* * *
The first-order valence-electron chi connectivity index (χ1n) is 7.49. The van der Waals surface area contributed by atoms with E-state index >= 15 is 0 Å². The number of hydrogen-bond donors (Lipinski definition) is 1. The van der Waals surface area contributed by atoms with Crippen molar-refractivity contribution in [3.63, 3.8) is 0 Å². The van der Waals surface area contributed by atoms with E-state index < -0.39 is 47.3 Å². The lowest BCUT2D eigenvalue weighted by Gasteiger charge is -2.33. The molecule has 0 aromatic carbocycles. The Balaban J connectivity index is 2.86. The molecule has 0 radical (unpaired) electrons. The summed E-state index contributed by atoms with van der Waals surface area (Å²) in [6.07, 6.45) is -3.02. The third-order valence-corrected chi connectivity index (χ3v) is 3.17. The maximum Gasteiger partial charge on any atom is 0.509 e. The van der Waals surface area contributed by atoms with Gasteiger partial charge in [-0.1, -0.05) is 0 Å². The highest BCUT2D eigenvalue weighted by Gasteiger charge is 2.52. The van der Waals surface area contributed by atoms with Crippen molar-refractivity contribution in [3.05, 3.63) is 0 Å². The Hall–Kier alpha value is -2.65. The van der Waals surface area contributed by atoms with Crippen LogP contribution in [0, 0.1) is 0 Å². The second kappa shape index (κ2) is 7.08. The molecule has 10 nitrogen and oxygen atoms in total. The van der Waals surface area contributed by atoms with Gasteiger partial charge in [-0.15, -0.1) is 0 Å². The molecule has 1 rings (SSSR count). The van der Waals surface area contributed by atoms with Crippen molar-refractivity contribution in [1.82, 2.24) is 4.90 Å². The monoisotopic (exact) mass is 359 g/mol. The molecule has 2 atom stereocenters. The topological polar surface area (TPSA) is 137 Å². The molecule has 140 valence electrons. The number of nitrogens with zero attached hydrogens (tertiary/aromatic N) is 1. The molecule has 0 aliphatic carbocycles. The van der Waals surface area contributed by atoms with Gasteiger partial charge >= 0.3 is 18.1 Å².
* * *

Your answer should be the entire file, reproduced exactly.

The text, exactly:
The first-order valence-electron chi connectivity index (χ1n) is 7.49. The van der Waals surface area contributed by atoms with E-state index >= 15 is 0 Å². The number of hydrogen-bond donors (Lipinski definition) is 1. The van der Waals surface area contributed by atoms with Crippen molar-refractivity contribution in [3.63, 3.8) is 0 Å². The van der Waals surface area contributed by atoms with E-state index < -0.39 is 47.3 Å². The lowest BCUT2D eigenvalue weighted by Gasteiger charge is -2.33. The molecule has 0 aromatic carbocycles. The Balaban J connectivity index is 2.86. The molecule has 0 radical (unpaired) electrons. The summed E-state index contributed by atoms with van der Waals surface area (Å²) in [6.07, 6.45) is -3.02. The third-order valence-corrected chi connectivity index (χ3v) is 3.17. The maximum Gasteiger partial charge on any atom is 0.509 e. The van der Waals surface area contributed by atoms with Gasteiger partial charge in [-0.1, -0.05) is 0 Å². The highest BCUT2D eigenvalue weighted by Gasteiger charge is 2.52. The van der Waals surface area contributed by atoms with Crippen molar-refractivity contribution in [3.05, 3.63) is 0 Å². The Hall–Kier alpha value is -2.65. The van der Waals surface area contributed by atoms with Crippen LogP contribution in [0, 0.1) is 0 Å². The second kappa shape index (κ2) is 7.08. The molecule has 10 nitrogen and oxygen atoms in total. The van der Waals surface area contributed by atoms with Gasteiger partial charge in [-0.15, -0.1) is 0 Å². The molecule has 1 rings (SSSR count). The van der Waals surface area contributed by atoms with Crippen molar-refractivity contribution in [1.82, 2.24) is 4.90 Å². The monoisotopic (exact) mass is 359 g/mol. The molecule has 2 atom stereocenters. The topological polar surface area (TPSA) is 137 Å². The molecule has 140 valence electrons. The number of nitrogens with zero attached hydrogens (tertiary/aromatic N) is 1. The molecule has 0 aliphatic carbocycles. The van der Waals surface area contributed by atoms with Gasteiger partial charge >= 0.3 is 18.1 Å².